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As temperatures rise and soil moisture decreases, plants are stressed, which can lead to <a href="/earth/climate/crops_withering.html&dev=1">crop withering</a>. <a href="/teacher_resources/online_courses/health/events_health.html&dev=1">Droughts</a> accompanied by increased temperatures can lead to famine, social and political disruptions. Scientists are  helping with early identification of drought that might trigger food shortages. Watch the NBC Learn video - <a href="/earth/changing_planet/withering_crops_intro.html&dev=1">Changing Planet: Withering Crops</a> to find out more.<p><small><em>Image taken by Tomas Castelazo, Creative Commons <a href=&quot;http://creativecommons.org/licenses/by/3.0/deed.en&quot;>Attribution 3.0 Unported</a> license.</em></small></p>An artist's rendering of the moment of impact of a massive <a
  href="/our_solar_system/meteors/meteors.html&dev=1">meteorite</a>
  at the end of the Cretaceous (at the end of the <a
  href="/earth/geology/hist_mesozoic.html&dev=1">Mesozoic
  Era</a>). Many
  scientists have concluded for decades that a meteorite four to six kilometers
  in diameter impacted the Earth at this time, resulting in a <a
  href="/earth/past/KTextinction.html&dev=1">mass extinction
  of dinosaurs</a> and many other life forms. Recent research suggests that
 perhaps <a
  href="/headline_universe/olpa/chicxulub.html&dev=1">massive
  volcanic eruptions</a> may be been responsible for the extinction.<p><small><em>Courtesy of Don Davis, NASA</em></small></p>This historic image is the first ever taken from a spacecraft in orbit about <a href="/mercury/mercury.html&dev=1">Mercury</a>, the innermost planet of the solar system.  Taken on 3/29/2011 by <a href="/space_missions/robotic/messenger/messenger.html&dev=1">MESSENGER</a>, it shows numerous craters across the <a href="/mercury/Interior_Surface/Surface/surface_overview.html&dev=1">surface</a> of the planet.  Temperatures there can reach over 800F because Mercury is so close to the Sun and rotates so slowly.  MESSENGER entered orbit around Mercury earlier in March 2011.<p><small><em>NASA/Johns Hopkins University Applied Physics Laboratory/Carnegie Institution of Washington</em></small></p>The massive 9.0 magnitude <a href="/earth/geology/quake_1.html&dev=1">earthquake</a> off of Honshu, Japan on <a href="/headline_universe/march112011earthquaketsunami.html&dev=1">11 March 2011</a> generated a <a href="/earth/tsunami1.html&dev=1">tsunami</a> that exceeded 10 meters on the coast near the epicenter.  This image shows model projections for the tsunami wave height in cm which are in good agreement with the observed waves. Our thoughts and prayers are with those who were lost, and their families, as we remember this event.<p><small><em><a href="http://blogs.agu.org/wildwildscience/files/2011/03/680_20110311-TsunamiWaveHeight.jpg">NOAA Tsunami Wave Height Projections image</a></em></small></p>According to <a href="http://www.jpl.nasa.gov/news/news.php?release=2013-277">NASA scientists</a>, the Voyager 1 spacecraft entered interstellar space in August 2012, becoming the first spacecraft to leave the <a href="/our_solar_system/solar_system.html&dev=1">solar system</a>. The space probe is about 19 billion km from the <a href="/sun/sun.html&dev=1">Sun</a>.  <a href="/space_missions/voyager.html&dev=1">Voyager 1 and 2</a> were launched in 1977 on a <a href="/space_missions/voyager.html&dev=1">mission</a> that flew them both by <a href="/jupiter/jupiter.html&dev=1">Jupiter</a> and <a href="/saturn/saturn.html&dev=1">Saturn</a>, with Voyager 2 continuing to <a href="/uranus/uranus.html&dev=1">Uranus</a> and <a href="/neptune/neptune.html&dev=1">Neptune</a>. Voyager 2 is the longest continuously operated spacecraft. It is about 15 billion km away from the <a href="/sun/sun.html&dev=1">Sun</a>.<p><small><em>Image courtesy of NASA</em></small></p>A <a href="http://iopscience.iop.org/1748-9326/8/2/024035/article">study</a> of over 40,000 written entries in Irish Annals and ice core measurements shows a strong correlation between <a href="http://www.windows2universe.org/earth/interior/eruptions.html">volcanic eruptions</a> and extreme cold weather in Ireland over a 1200 year period, from 431 to 1649.  During this time up to 48 volcanic eruptions were identified in Greenland ice core records through deposition of volcanic sulfate in annual layers of ice. Find out more about <a href="http://www.windows2universe.org/earth/climate/geosphere_volcanoes_influence_on_climate.html">volcanoes and climate</a>.<p><small><em>Image Courtesy of Marco Fulle</em></small></p>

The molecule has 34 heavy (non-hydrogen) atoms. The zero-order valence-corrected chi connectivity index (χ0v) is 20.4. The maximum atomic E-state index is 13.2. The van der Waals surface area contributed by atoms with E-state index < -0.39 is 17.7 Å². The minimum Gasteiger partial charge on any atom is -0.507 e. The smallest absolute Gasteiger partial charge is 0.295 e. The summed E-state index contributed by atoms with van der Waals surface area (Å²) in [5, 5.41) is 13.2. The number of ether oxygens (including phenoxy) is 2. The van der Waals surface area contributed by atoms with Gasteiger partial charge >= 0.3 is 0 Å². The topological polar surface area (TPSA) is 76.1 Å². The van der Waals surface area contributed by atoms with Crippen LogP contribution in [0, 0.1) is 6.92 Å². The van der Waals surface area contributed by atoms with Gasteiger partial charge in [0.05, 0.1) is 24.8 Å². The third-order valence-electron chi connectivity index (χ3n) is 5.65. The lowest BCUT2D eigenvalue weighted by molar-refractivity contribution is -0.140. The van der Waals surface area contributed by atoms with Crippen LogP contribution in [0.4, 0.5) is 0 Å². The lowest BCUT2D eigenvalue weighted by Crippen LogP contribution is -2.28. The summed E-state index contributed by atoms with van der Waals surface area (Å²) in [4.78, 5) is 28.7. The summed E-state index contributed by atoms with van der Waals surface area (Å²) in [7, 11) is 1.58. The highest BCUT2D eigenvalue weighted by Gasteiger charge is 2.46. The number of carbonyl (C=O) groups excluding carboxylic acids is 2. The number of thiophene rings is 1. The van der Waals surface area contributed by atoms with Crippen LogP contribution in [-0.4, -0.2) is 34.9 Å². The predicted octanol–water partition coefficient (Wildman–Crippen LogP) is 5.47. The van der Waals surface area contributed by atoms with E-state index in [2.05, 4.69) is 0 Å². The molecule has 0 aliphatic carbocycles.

Windows to the Universe, a project of the National Earth Science Teachers Association, is sponsored in part is sponsored in part through grants from federal agencies (NASA and NOAA), and partnerships with affiliated organizations, including the American Geophysical Union, the Howard Hughes Medical Institute, the Earth System Information Partnership, the American Meteorological Society, the National Center for Science Education, and TERC. The American Geophysical Union and the American Geosciences Institute are Windows to the Universe Founding Partners. NESTA welcomes new Institutional Affiliates in support of our ongoing programs, as well as collaborations on new projects. Contact NESTA for more information. NASA ESIP NCSE HHMI AGU AGI AMS NOAA